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2018 Social Security Pay

The Social Security Administration has announced its 2018 cost of living adjustment (COLA) for 2018

Article By : Patrick Mansfield | U.S. Gov Connect
Delaying Social Security Pay

The Social Security Administration has announced its 2018 cost of living adjustment (COLA) for 2018. Retirees who are curious about how that will impact their financial bottom line need to check their December statements for additional information.

The COLA for 2018 increases social security payments to recipients by 2 percent, a huge increase over the 0.3 percent in 2017. It also marks the largest increase since the 3.6 percent jump in 2012.

The 2018 COLA covers more than 61 million Social Security recipients and more than 8 million recipients of supplemental Social Security benefits. The average monthly Social Security benefit is $1,258, according to the Social Security Administration.

Retirees should mark their calendars for December. That's when you'll be able to see how the 2018 COLA will impact your Social Security check.
To learn more about your future benefits, retirees should set up or log onto their online Social Security account. Check out the accuracy of your earnings history to receive your maximum benefit.

While information about the COLA will be available in December, retirees won't see the increase in their Social Security checks until January. The Social Security Administration anticipates the average increase will be approximately $25 a month.

However, an increase in Medicare premiums could offset the COLA increase for the vast majority of retirees. A provision does protect certain retirees from having their Social Security benefits lowered as the result of an increase in Medicare.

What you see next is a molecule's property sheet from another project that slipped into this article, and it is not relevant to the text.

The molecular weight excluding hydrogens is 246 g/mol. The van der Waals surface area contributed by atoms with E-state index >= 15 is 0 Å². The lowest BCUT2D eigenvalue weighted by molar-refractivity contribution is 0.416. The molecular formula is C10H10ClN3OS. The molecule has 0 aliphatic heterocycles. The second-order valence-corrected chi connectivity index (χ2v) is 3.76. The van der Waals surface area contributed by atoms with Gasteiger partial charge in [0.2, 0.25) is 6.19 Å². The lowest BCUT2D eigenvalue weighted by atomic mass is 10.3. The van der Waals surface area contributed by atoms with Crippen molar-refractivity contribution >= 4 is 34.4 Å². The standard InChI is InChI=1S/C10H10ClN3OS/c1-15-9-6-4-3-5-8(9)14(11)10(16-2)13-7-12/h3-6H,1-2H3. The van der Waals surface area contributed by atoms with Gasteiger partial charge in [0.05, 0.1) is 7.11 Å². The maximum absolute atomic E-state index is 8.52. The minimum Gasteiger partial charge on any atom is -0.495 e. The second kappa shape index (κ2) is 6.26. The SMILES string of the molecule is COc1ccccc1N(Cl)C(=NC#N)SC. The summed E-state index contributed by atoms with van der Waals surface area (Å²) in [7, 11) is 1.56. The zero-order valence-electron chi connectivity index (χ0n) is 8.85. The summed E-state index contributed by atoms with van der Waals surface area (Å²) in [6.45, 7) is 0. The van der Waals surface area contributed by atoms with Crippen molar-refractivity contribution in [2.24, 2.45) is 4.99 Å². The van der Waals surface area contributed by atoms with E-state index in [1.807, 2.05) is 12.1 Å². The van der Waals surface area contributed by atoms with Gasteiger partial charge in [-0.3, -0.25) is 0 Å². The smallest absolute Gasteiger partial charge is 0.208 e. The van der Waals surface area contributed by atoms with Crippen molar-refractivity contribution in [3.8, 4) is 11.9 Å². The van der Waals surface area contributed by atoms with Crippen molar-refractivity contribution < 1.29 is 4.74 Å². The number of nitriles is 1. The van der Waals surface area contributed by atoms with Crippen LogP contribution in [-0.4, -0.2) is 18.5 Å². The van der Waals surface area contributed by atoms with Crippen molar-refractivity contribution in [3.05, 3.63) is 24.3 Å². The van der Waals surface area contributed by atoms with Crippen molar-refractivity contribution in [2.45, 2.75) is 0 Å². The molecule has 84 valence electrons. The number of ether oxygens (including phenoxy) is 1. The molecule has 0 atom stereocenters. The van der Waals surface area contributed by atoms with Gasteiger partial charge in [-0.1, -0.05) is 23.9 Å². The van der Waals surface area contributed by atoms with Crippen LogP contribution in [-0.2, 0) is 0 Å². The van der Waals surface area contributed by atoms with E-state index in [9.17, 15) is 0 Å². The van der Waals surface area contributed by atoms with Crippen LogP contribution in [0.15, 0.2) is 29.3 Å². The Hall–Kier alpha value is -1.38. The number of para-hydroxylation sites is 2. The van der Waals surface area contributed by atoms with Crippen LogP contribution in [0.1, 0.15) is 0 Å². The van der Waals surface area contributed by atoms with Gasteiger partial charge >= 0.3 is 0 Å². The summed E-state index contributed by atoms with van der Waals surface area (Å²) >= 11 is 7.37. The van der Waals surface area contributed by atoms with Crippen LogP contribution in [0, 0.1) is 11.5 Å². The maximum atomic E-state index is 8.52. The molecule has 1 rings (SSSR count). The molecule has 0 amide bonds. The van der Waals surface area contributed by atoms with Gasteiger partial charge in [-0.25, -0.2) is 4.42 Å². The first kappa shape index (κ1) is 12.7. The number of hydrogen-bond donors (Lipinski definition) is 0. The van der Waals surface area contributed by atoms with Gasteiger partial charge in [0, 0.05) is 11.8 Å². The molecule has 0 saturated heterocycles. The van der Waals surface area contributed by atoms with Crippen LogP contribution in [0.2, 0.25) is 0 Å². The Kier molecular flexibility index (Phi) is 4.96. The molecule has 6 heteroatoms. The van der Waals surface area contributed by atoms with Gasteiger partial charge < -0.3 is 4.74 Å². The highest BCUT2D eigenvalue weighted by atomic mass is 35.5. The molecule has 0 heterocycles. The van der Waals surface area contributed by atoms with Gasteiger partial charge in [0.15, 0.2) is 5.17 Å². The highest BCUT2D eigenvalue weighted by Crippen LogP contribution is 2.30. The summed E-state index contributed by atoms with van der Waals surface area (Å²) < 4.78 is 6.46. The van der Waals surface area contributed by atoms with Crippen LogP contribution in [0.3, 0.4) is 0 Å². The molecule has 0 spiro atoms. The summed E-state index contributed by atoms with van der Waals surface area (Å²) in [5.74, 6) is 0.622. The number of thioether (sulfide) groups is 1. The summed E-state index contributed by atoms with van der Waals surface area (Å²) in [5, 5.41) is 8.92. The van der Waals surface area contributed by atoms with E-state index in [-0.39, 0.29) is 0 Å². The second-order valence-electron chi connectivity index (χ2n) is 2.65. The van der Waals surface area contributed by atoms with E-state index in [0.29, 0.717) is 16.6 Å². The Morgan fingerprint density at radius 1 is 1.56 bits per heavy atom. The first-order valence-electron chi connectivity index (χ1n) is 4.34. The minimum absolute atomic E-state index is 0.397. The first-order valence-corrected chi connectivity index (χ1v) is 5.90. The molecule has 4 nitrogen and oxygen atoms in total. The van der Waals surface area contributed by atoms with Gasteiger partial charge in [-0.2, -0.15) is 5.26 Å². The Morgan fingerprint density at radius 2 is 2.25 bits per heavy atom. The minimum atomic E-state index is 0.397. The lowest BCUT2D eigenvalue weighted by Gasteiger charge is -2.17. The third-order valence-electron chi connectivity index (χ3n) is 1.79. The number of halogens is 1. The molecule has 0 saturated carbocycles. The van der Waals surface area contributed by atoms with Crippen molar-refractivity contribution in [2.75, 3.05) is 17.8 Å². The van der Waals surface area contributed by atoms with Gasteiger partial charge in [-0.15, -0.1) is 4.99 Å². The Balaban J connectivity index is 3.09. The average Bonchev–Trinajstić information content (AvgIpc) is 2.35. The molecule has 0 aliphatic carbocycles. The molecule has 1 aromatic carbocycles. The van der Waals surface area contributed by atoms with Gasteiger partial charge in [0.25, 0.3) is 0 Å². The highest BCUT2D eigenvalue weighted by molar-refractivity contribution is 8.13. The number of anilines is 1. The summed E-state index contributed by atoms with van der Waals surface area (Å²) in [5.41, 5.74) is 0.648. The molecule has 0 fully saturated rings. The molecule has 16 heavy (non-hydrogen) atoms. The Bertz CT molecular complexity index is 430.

Everyone and not just retirees should monitor their Social Security benefits online, even if you have not yet begun collecting them. These online statements generate benefits estimates based on the age you will begin collecting them and include your earnings records.

Individual earnings records should be checked at least annually, according to the Social Security Administration. If you find an adjustment needs to be made, you will be required to submit your W-2 form, tax return and other documentary information that supports your wages and employment.

To check out your earnings statement, simply go to: socialsecurity.gov/reviewyourstatement.

You will be asked to verify your identity in one of two ways: Your username and password. Then, a security code will be sent to you via text or email. This verification process launched in June as a way to protect Social Security accounts from identify theft, other means of fraud or unauthorized access, according to the Social Security Administration.

The Social Security Administration mails annual earnings statements to those who are 60 years old and older who have not established an online account with the agency.

If you have an online account, you will receive an email from the Social Security Administration once a year with a reminder to check your earnings statement. These emails are sent out around the time of your birthday.
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